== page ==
“I was 15 when a band called ‘The Western Playboys’ came to my folks’ house and simply asked if I could travel with them a bit.  I couldn’t drive yet, and I never thought my mom would agree to it, but she did, and the next thing I knew I was playing in a bar in Jackson Junction, Iowa,” explains Bill.  “A few of us later named one of our bands by that town’s name, Jackson Junction.  I was both surprised and thankful my folks agreed to that, and I never stopped after that!”

“Our parents were always very supportive of our music interest, attending all of our school concerts and later many of our gigs,” adds Bill.  “Long after our grandfather Nate passed, Grandma Eloise still wanted to attend our bar and dance hall gigs—well into her 80’s!  Our family members took turns taking her for the first hour or so, simply so she could watch and listen.  She lived out in the country and was always willing to host band members overnight as we were traveling around the tri-state area – we loved it because she always had Michelob beer in her fridge for us!”

The Wither’s boys learned of their Grandpa Nate’s love for music through the stories passed down by their parents and their grandmother, Eloise Hale, who was also musical. After Nate passed, Eloise still wanted to attend the gigs—well into her 80’s. She lived out in the country and was always willing to host band members overnight. She is pictured here on her deck with some of the band, reliving the event from the night before. Pictured left to right is Bill and Jim Withers, Keel Clemmens, Grandma Eloise Hale and Todd Pickett.

 

Bill and Jim were close in age so shared many of the musical instruments and band experiences, as witnessed in the picture of them “doing a show“ for their parents in their living room.

“Music was a part of our lives from a very early age,” shared Jim.  “I remember taking piano lessons from one of the sisters at St. Pat’s convent back then. Middle School and High School were awesome and included playing saxophone and drums in marching, concert, jazz and pep bands – Jack Robinson and Merlyn Finley were awesome teachers. Then in college, I played drums and bass in several iterations of the band and played bars and wedding dances.  Those gigs created so many memories that I talk with the guys and my family about to this day.”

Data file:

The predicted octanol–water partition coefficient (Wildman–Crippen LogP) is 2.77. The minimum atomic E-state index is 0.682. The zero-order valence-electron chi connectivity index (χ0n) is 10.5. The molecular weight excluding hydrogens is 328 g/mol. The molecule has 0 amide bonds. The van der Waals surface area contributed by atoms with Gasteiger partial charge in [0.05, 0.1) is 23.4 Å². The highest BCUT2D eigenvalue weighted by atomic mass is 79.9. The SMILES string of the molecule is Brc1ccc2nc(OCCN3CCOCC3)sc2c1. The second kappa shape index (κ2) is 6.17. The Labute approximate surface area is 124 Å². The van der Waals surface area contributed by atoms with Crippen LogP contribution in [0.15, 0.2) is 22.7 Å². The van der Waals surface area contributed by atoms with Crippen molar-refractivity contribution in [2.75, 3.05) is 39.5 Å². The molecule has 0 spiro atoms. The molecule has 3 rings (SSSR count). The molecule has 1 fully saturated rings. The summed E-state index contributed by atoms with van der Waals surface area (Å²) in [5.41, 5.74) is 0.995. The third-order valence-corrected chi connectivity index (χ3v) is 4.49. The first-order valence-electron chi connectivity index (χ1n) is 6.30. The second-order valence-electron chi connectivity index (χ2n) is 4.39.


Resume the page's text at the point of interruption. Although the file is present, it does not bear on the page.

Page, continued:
Jim adds, “BBF feels like we’ve come full circle with the music.  I am so thankful for the opportunity to be a part of the show – it’s a great opportunity to create yet another memory.”

John Withers came along after Bill and Jim were established in both Jr. High and High School. He carefully watched and learned how much they enjoyed their music and loved to play the drums and other instruments, becoming a very accomplished drummer who still performs regularly today.

“Some of my earliest, and most treasured memories center around me running home after 1st or 2nd grade in order to get there before Bill and Jim,” explains youngest brother, John.  “Mom would almost always be in the kitchen preparing the evening meal.  I would ask the same three questions daily:’ Is Bill home?’ ‘Is Jim home?’ ‘Are any of the brothers home?’ After Mom would answer ‘No’ to all three questions with a smirk on her face….OFF TO THEIR DRUMSET I WOULD GO!!!  I had to get my reps in ’cause the older boys were NOT fond of me messing with their stuff! As always, Mom had my back.”

John Withers is pictured here with his grandfather, Nate Hale’s, treasured drum from the early 1900’s.

 

All three of the Withers boys have had children who also played percussion or went on to other elements of music as part of their own childhoods, keeping the family tradition beginning with their grandfather, Nate Hale, going strong decades later.

The three Withers boys, along with the eight other members of the former bands they were apart of, will once again be reuniting to benefit the Veterans Memorial Hospital Healthcare Foundation at their second annual event on May 10.  The Toe Tappers will take the stage first, at 6 pm, followed by two different sets of these 11 musicians from the four past local bands including Rising Sun, Horizon, Jackson Junction and Deep River.

Doors will open at 5 pm with free-will donations being taken at the door. All proceeds will be used to purchase a new Pyxis medication dispensing system for the hospital’s emergency rooms.